The group organized a “Stop the Hate” march that drew hundreds of West Hills students and also solicited 2,000 solidarity letters that were presented to Colbert’s Camp Pendleton unit. The television coverage by national networks helped galvanize the group, which Valencia continued to head as executive director until 2005.
His professional life took another turn with the founding of a holiday light manufacturing business that in four years amassed $18.5 million in gross sales and employed more than two dozen workers and 52 sales representatives.
“Still to this day, I can drive around and see my lights being used on houses throughout San Diego during the holidays,” said Valencia, who sold the business in 2009. He said the lights were inspired by his legally blind mother, who was able to see the specially-designed lights because of their intensity.
Valencia credits his mother, a single parent, for raising him to be a self-starter and a problem-solver from a very young age. When he was 6, he and his sister – now a Santee chiropractor – decided to take matters into their own hands when their mother told them they would have to come up with $600 to pay for the popular Commodore 64 home computer they had been begging her to buy.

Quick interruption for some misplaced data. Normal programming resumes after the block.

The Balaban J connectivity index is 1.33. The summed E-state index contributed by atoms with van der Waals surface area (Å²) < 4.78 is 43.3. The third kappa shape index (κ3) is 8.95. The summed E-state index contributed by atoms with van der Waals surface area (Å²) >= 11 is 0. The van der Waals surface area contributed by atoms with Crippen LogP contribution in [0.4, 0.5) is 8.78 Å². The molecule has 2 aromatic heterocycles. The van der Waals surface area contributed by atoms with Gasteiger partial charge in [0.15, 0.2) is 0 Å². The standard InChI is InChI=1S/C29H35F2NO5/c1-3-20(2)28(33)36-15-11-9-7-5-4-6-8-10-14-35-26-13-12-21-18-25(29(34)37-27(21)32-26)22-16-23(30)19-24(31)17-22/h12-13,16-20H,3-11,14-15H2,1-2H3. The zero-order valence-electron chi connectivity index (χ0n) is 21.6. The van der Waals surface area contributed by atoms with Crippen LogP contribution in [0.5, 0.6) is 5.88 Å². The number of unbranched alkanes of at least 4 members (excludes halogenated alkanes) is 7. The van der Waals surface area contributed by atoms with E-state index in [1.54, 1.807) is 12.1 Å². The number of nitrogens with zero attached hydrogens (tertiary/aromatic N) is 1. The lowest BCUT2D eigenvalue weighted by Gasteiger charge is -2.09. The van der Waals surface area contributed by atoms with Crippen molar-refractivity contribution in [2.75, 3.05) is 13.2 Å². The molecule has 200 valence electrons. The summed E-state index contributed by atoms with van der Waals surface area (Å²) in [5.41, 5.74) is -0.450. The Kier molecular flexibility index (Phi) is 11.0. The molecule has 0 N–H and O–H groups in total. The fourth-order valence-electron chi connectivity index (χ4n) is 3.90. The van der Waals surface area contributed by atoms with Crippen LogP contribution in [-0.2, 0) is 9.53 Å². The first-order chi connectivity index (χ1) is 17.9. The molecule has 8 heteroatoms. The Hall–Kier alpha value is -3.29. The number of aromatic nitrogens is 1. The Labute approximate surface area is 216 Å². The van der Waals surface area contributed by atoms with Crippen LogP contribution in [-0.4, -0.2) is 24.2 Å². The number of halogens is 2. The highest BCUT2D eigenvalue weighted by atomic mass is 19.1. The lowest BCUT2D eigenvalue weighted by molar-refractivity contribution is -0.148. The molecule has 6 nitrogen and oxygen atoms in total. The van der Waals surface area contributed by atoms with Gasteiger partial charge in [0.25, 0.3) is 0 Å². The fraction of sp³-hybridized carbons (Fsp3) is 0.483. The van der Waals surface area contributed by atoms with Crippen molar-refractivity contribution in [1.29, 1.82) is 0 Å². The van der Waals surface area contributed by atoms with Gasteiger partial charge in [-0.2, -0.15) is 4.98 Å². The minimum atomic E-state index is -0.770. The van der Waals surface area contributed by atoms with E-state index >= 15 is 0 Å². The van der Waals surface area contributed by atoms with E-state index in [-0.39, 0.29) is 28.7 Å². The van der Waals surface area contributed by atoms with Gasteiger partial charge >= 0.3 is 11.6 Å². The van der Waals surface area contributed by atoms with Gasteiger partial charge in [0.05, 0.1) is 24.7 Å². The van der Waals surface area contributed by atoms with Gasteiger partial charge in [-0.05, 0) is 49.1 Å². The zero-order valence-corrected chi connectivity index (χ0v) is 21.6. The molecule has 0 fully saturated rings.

“We got out our little red wagon and sold these lollipops we made ourselves from a kit we bought at the Del Mar Fair to all our neighbors and raised the money ourselves,” he said. “I think it was that old Commodore that sparked my interest in technology.”
It is with this same sense of challenge and openness to new ideas that he approaches his new job.
“Right now, I’m spending a lot of time listening and learning,” he said. “I want to find efficient solutions and ways to streamline our efforts. Ultimately I want to be able to provide the resources to those students in need of help so they’re not derailed by life’s little problems like car troubles that could prevent them from getting the education they need to be successful.
“This job is truly rewarding because it all comes down to helping students,” Valencia said.